In 1969, Dr. Armstrong raced his little coupe a few more times, but after acquiring a 906, he sold the 904 to Robert Fergus, the owner of Midwest Volkswagen (MidVo) in Dublin, Ohio. Fergus prepared the GTS for road use by repainting it white with yellow trim and installing carpeting and more comfortable seats. However, he only had the car for a short period of time, as he sold it to well-known Alabama Porsche enthusiast and collector George “Jerry” Reilly. A correct 904 transmission and a 911 S competition engine were installed, and Reilly repainted the car in its original silver. Soon after, Reilly moved to Massachusetts, and over the next 30 years, he enjoyed the car. While it wasn’t raced, Reilly says he did enter the GTS in several track events at Lime Rock Park.

In 2001, Reilly reinstalled the original four-cam 904 engine (99 088) that was in the car when it was sold to Dr. Armstrong, and he offered the car for sale through Paul Russell and Company. By that point, the car had been driven less than 20,000 kilometers from new, and it appeared quite original in most aspects. The new owner, Mr. Cal Turner, took the car racing again, but unfortunately, the four-cam engine seized during a race at Summit Point, in West Virginia. Again, a 911 engine was plugged in, and the damaged four-cam was sold to Lothar Hoess, the owner of chassis number 904-100, the car in which that engine was originally installed. In 2005, the car was acquired from a private owner in Europe by DK Engineering in England, which performed what it described as a “thorough but very sympathetic” restoration that retained as much of the car’s original components as possible. Since then, the car has joined a significant Porsche and VW collection and has been used sparingly.

Chassis number 904-107 is offered here in roadworthy condition, being fitted with a 1,991-cubic centimeter, magnesium-cased, single-plug 911 engine of approximate 1966–1967 vintage with two triple-throat downdraft Weber 40IDA carburetors. Quite surprisingly, it is still fitted with its original Nadella axle shafts, Eberspacher gasoline heater, fuel surge tank in the nose compartment, the coconut-fiber matting beneath the front-mounted gas tank, and a set of 1964-dated steel and alloy 5.5-inch wide competition wheels, which may be original to this car. The interior features a period-correct Les Leston wood-rimmed steering wheel. At some point in its racing career, the car’s chassis was reinforced with additional steel tubing around the rear suspension. With the exception of the chassis reinforcement, all the preceding suggests that this is a largely unmolested late 904. A recent and thorough inspection was carried out by a leading Porsche expert, and documentation from this inspection is on file and available to review.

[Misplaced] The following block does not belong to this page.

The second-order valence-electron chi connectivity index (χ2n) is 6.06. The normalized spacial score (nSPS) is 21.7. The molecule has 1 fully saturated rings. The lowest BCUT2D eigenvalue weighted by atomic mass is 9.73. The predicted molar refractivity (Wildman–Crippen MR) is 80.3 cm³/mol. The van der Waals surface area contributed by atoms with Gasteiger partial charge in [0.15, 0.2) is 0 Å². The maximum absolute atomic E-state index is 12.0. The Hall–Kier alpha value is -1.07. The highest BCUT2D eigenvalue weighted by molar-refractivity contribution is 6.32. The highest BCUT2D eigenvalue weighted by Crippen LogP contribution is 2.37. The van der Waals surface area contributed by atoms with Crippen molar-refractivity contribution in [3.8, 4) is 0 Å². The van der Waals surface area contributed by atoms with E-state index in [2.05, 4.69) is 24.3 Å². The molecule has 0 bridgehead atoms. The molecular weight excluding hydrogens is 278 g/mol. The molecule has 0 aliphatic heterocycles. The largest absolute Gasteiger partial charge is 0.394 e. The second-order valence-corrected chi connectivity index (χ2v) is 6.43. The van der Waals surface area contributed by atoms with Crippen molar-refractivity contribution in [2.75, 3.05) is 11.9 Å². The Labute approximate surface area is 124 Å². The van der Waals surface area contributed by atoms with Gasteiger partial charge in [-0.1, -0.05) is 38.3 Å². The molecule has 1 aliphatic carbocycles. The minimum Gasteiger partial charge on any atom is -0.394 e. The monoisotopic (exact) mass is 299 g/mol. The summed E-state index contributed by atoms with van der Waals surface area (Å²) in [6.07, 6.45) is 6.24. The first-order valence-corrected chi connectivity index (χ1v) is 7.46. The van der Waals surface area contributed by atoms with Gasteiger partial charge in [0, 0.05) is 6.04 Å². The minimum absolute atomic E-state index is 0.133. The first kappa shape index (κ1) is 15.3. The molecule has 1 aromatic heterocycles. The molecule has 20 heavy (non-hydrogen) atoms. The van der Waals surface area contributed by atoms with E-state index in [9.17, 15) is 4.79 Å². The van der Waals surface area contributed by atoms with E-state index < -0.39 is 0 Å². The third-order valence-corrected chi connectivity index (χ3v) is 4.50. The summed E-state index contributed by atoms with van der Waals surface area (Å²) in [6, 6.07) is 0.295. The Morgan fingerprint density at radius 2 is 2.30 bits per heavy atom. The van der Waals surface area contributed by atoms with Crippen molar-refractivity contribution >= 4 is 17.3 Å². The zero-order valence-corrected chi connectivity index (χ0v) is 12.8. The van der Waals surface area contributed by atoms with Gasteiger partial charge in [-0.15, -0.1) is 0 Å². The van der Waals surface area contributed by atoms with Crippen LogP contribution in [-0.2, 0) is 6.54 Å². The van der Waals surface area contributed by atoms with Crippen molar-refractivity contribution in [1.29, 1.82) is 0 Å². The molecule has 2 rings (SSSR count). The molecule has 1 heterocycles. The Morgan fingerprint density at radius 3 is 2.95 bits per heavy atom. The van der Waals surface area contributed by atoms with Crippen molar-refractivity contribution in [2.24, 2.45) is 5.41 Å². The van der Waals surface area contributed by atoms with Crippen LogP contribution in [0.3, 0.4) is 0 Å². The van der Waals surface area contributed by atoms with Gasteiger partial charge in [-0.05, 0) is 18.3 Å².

Included in the sale of this car is a correct 1964 Type 587/3 904 engine (number 99 111) of 1,966-cubic centimeter displacement, which has been mounted on a stand. It is understood that this motor is listed by Porsche as having been a spare. The engine was comprehensively inspected and tested to confirm that it is indeed in good health. It has since been removed, but it is ready to be fitted to the car once again.

The 904 Carrera GTS is today considered one of Porsche’s most desirable and collectible models, and here is a fine example that would be the crown jewel in any collection of 1960s racing Porsches.

Sold for $1,650,000


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I remember many, many years ago, lets say c1981 when in Germany we drove past an old car yard..  Out the front was a very similar looking car for sale..  I asked my grandma 'whats that', 'a Porsche' she says..  Rubbish I think to myself - that's no Porsche..!  Seems she was right.  I wonder model Porsche it was that I saw that day..?  I definitely remember it looking very similar to this one above..